the good and fast work of Ernestas, our environment artist, made possible the
evolution of this new state of terrain. Now with our new techniques, the creation
of a new tileset is very smooth.

Even with all the improvements, terrain still looks too flat, so another addition
to 0.16 are the cliffs. Finally we can break the flatness of the Factorio surface,
without having to change the mechanics of the game.

This new feature can add a bit to the fun of designing a factory by taking
advantage of the topology of the map.

Or can lead combat to more interesting situations.

There are more additions to the terrain, and we will dedicate more time to this
subject in future posts.

Cliffs - Programming
After seeing a graphical mock-up, I was tasked to figure out how they would be
integrated into the game.

We had some thoughts about making them tiles, or even a new kind of terrain layer,
but in the end decided the simplest way forward was jut to make cliffs entities.
The "cliff" entity prototype type has some smart logic in it about how all the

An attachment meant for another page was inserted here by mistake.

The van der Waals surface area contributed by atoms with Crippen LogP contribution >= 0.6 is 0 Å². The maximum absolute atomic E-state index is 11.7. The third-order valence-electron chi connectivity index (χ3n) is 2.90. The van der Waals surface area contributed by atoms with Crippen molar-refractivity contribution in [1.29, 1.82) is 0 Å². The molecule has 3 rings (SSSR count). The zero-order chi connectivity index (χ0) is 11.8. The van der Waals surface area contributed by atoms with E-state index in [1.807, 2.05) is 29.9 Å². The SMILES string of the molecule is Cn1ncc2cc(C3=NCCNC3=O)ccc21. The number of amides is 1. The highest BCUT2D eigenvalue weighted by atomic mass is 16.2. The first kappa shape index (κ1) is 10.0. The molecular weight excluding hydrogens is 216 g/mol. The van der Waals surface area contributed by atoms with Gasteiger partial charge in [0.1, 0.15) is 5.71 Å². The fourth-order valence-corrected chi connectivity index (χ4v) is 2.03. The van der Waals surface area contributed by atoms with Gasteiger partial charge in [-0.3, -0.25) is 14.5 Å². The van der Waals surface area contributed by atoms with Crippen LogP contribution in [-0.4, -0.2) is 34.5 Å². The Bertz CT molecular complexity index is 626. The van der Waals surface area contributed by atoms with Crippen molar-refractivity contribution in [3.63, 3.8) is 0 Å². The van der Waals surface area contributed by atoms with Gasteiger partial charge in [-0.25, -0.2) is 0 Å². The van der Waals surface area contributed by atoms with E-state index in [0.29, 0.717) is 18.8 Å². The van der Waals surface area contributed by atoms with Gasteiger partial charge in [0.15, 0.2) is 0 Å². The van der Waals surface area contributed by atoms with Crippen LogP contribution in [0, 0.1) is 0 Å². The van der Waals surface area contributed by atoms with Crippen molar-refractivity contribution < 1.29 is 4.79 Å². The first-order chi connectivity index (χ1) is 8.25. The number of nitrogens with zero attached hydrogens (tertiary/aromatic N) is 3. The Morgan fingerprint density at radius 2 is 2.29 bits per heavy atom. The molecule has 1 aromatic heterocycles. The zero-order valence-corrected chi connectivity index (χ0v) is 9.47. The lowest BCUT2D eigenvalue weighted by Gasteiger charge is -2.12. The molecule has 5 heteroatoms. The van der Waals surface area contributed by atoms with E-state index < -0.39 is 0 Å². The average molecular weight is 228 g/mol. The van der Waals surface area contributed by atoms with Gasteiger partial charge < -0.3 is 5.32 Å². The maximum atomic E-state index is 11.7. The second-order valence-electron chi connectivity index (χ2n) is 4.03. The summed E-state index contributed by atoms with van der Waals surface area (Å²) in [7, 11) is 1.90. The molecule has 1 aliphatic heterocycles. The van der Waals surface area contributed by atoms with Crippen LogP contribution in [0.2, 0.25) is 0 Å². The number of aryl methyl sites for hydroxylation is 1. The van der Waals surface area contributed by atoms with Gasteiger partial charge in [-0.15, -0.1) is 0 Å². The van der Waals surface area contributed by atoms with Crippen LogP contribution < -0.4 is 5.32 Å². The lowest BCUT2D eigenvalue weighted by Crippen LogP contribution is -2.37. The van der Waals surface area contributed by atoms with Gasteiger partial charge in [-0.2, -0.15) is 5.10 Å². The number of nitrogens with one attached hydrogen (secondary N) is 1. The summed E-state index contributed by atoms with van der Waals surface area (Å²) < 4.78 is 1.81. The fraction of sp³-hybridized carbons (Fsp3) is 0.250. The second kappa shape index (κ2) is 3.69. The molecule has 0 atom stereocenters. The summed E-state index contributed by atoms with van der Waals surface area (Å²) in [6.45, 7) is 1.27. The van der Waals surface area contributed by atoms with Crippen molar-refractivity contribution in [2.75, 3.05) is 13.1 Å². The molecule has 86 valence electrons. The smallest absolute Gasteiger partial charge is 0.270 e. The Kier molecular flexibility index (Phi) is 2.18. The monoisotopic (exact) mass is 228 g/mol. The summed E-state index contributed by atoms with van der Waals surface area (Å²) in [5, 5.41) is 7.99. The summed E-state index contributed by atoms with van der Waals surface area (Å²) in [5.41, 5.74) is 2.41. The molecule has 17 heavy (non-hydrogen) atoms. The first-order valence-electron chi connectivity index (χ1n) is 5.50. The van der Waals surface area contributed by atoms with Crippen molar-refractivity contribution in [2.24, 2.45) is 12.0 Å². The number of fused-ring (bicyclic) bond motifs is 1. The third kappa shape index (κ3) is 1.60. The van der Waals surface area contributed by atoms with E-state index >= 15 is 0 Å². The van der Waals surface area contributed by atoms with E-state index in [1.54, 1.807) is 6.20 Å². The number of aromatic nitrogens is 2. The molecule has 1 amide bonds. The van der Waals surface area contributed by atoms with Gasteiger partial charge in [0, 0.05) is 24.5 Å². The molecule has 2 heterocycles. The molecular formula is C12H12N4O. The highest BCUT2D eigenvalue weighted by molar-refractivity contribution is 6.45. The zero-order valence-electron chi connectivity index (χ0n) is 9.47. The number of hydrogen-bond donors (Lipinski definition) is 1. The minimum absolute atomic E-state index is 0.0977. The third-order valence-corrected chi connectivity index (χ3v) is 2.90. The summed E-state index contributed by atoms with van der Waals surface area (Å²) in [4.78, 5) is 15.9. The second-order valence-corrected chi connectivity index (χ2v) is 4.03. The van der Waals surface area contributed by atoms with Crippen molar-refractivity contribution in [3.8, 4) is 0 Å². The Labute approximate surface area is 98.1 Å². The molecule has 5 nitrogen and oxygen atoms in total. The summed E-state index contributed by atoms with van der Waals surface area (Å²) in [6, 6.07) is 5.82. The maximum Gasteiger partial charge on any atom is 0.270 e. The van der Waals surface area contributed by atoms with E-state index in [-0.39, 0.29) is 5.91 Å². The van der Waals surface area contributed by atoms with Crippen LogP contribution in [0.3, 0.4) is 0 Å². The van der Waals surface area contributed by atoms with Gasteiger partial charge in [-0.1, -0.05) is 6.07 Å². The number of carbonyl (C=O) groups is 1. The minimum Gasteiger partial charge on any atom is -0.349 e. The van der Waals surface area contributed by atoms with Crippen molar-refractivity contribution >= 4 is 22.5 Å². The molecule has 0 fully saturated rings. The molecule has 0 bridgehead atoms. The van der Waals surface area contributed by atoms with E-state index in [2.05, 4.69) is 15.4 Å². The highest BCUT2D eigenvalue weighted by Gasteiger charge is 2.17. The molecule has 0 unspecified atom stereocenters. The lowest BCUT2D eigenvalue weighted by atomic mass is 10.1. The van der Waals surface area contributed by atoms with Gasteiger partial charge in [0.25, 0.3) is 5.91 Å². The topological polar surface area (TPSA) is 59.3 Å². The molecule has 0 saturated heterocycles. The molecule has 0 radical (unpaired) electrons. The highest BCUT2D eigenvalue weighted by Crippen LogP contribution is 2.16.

different cliff orientations work, and that if a cliff gets destroyed, its
neighbours need to be fixed up. There are also some special cases about how they
interact with projectiles, but for the most part, cliffs just act as walls.

The other aspect to cliffs is how to generate them on the map. Since we already
have an elevation function, we can just place cliffs wherever we have a steep
slope, right? Well, it is not quite that simple. Because of the way the cliff
entities were designed, we can't just place them anywhere, we need to make sure
they get placed many segments in a row. The rows of cliffs also need to be spaced
apart (in cases where there's enough of an elevation change to have multiple rows
of cliffs), or they don't look good.
The first approach I took was to look at the change in elevation on each side of